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Dogmen- und Theologiegeschichte


Nols, Carmen


Zeichenhafte Wirklichkeit. Realität als Ausdruck der kommunikativen Präsenz Gottes in der Theologie George Berkleys


Tübingen: Mohr Siebeck 2011. IX, 305 S. = Collegium Metaphysicum, 2. Lw. EUR 59,00. ISBN 978-3-16-150793-9.


Douglas Hedley

A son of Samuel Taylor Coleridge, English poet and metaphysician, died young while S. T. Coleridge was learning German and studying at the university of Goettingen in 1799. His name was Berkeley Coleridge. The name of the tragic infant of the poet reveals something of a lineage that conflicts with the traditional triumvirate of British Empiricism: Locke, Berkeley and Hume. George Berkeley may be seen, more helpfully I think, between the Cambridge Pla-ton­ists Ralph Cudworth and Henry More and the nineteenth century S. T. Coleridge.
In her lucid and well structured monograph Carmen Nols endeavours to correct the ubiquitous view of Berkeley as a brilliant reasoner who exposed the inadequacies of Locke’s theory of mind and paved the way for the genius of Hume. Berkeley, on this view, is the brilliant exponent of a quixotic subjective idealism. It is an irony of intellectual history that interest in Berkeley was revived in the early twentieth century just as the concept of ›mind‹ was being denied any existence at all (eliminativism), deemed causally irrelevant (epiphenomenalism) or translated into another category altogether (behaviourism)! Berkeley’s arguments against Locke’s metaphysical agnosticism concerning some of the key problems raised by Descartes’s legacy (e. g. the controversy surrounding Locke’s discussion of ›thinking matter‹) was routinely viewed as a brilliant reductio ad absurdum with an untenable theology attached. By rescuing him from this well entrenched distortion and misrepresentation, N. hopes to reveal the power and suggestiveness of Berkeley for contemporary philosophy and theology. One of the strengths of this book lies in the fact that the author is both philosophically and theologically acute and astute. Bishop George Berkeley (1685–1753) can be seen as particularly relevant for contemporary thought because of the linguistic turn and Wort-Gottes Theologie of the Tuebingen school in particular, Juengel, Dalferth, Schwoebel. Re-ality itself becomes the linguistic medium of the creator Deity. Berkeley was not just a Bishop in 1734 but, much earlier in 1717, was a lecturer in Divinity.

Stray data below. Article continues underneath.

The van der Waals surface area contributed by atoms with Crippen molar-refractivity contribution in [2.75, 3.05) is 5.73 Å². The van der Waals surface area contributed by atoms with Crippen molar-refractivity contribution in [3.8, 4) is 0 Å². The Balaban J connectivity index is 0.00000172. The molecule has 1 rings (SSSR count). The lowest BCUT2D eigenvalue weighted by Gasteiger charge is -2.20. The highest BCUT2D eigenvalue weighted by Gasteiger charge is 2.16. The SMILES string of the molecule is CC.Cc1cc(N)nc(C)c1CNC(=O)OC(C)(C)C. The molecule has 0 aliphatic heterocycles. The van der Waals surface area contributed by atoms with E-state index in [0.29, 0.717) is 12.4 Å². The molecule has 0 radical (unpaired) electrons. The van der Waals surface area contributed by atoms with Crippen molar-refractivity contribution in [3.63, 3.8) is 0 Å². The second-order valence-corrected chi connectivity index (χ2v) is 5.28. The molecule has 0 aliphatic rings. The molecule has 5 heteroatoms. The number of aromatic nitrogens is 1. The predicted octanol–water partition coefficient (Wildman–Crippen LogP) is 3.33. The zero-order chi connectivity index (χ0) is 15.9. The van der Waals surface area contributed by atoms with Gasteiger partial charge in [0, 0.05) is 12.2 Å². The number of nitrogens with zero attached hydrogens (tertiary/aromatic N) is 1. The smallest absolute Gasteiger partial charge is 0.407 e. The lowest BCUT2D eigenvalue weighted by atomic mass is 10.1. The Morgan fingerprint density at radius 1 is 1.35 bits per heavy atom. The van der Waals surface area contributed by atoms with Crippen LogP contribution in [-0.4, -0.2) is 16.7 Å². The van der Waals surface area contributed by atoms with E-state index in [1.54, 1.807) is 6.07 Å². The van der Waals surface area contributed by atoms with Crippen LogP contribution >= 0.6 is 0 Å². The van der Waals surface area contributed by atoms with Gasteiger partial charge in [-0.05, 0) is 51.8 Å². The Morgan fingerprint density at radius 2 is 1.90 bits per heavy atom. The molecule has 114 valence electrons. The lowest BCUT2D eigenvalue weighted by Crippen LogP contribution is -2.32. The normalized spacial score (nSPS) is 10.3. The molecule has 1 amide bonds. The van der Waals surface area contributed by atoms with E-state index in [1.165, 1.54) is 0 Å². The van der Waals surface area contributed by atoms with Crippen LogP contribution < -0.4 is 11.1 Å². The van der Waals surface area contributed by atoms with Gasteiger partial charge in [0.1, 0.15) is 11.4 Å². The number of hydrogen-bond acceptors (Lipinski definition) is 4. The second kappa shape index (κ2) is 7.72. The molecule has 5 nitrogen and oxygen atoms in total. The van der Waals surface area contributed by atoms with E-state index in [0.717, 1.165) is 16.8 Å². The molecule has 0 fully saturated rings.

N. begins with an account of the tenet ›esse est percipi‹: a helpful if not particularly original discussion. The second chapter is on the existence of the Christian God. The third chapter is concerned with the finite spirit. In this section N. deals with topics such as the imago Dei, self-knowledge or the immortality of the soul. N. gives a good account of Berkeley’s attack on the intelligibility of an inert, extended unperceiving substance, i. e. matter, and his ingenious critique of abstract ideas. Berkeley demolishes Locke’s own scep-tical realism and Locke’s representational theory of the mind by exploiting some of the problems in the Lockean conception of mental images. N. shows how Berkeley links the view of the vulgar that they perceive realities and the view of the philosophers that we view ideas in his theocentric metaphysics. The fourth chapter is on the knowledge of God. Other topics are the relation between faith and reason, special and general revelation, creation, christology and the doctrine of the Trinity. N. deftly weaves together the metaphysical and theological dimensions of Berkeley’s thought in a nuanced and elegant manner. The writing is admirably clear.